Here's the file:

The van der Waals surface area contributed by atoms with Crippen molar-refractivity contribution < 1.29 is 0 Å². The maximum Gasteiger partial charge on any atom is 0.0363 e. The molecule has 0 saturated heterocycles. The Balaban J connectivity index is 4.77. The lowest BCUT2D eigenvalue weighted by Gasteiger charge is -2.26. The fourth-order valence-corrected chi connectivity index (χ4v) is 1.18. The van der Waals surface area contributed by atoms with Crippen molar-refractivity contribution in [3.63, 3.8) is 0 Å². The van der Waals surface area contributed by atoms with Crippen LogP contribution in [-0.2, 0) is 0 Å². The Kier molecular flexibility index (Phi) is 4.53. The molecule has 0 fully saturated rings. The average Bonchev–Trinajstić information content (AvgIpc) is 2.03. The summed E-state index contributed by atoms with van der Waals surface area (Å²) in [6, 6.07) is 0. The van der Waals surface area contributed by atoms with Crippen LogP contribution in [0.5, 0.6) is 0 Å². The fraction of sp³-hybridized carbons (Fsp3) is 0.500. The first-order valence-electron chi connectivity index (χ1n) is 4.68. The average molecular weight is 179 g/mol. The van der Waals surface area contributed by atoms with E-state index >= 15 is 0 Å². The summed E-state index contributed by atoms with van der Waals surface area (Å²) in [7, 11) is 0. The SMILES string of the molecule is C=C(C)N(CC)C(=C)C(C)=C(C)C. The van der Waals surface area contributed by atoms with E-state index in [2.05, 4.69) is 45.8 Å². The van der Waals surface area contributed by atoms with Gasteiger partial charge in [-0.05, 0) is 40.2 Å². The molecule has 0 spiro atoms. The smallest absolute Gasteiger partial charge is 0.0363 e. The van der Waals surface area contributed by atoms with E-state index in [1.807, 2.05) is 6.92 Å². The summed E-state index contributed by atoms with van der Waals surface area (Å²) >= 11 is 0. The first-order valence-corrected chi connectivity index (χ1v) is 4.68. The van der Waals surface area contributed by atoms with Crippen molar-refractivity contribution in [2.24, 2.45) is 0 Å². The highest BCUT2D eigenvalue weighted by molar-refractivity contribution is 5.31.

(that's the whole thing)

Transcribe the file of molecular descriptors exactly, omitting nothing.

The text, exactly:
The van der Waals surface area contributed by atoms with Crippen molar-refractivity contribution < 1.29 is 0 Å². The maximum Gasteiger partial charge on any atom is 0.0363 e. The molecule has 0 saturated heterocycles. The Balaban J connectivity index is 4.77. The lowest BCUT2D eigenvalue weighted by Gasteiger charge is -2.26. The fourth-order valence-corrected chi connectivity index (χ4v) is 1.18. The van der Waals surface area contributed by atoms with Crippen molar-refractivity contribution in [3.63, 3.8) is 0 Å². The van der Waals surface area contributed by atoms with Crippen LogP contribution in [-0.2, 0) is 0 Å². The Kier molecular flexibility index (Phi) is 4.53. The molecule has 0 fully saturated rings. The average Bonchev–Trinajstić information content (AvgIpc) is 2.03. The summed E-state index contributed by atoms with van der Waals surface area (Å²) in [6, 6.07) is 0. The van der Waals surface area contributed by atoms with Crippen LogP contribution in [0.5, 0.6) is 0 Å². The fraction of sp³-hybridized carbons (Fsp3) is 0.500. The first-order valence-electron chi connectivity index (χ1n) is 4.68. The average molecular weight is 179 g/mol. The van der Waals surface area contributed by atoms with E-state index >= 15 is 0 Å². The summed E-state index contributed by atoms with van der Waals surface area (Å²) in [7, 11) is 0. The SMILES string of the molecule is C=C(C)N(CC)C(=C)C(C)=C(C)C. The van der Waals surface area contributed by atoms with E-state index in [2.05, 4.69) is 45.8 Å². The van der Waals surface area contributed by atoms with Gasteiger partial charge in [-0.05, 0) is 40.2 Å². The molecule has 0 spiro atoms. The smallest absolute Gasteiger partial charge is 0.0363 e. The van der Waals surface area contributed by atoms with E-state index in [1.807, 2.05) is 6.92 Å². The summed E-state index contributed by atoms with van der Waals surface area (Å²) >= 11 is 0. The first-order valence-corrected chi connectivity index (χ1v) is 4.68. The van der Waals surface area contributed by atoms with Crippen molar-refractivity contribution in [2.24, 2.45) is 0 Å². The highest BCUT2D eigenvalue weighted by molar-refractivity contribution is 5.31.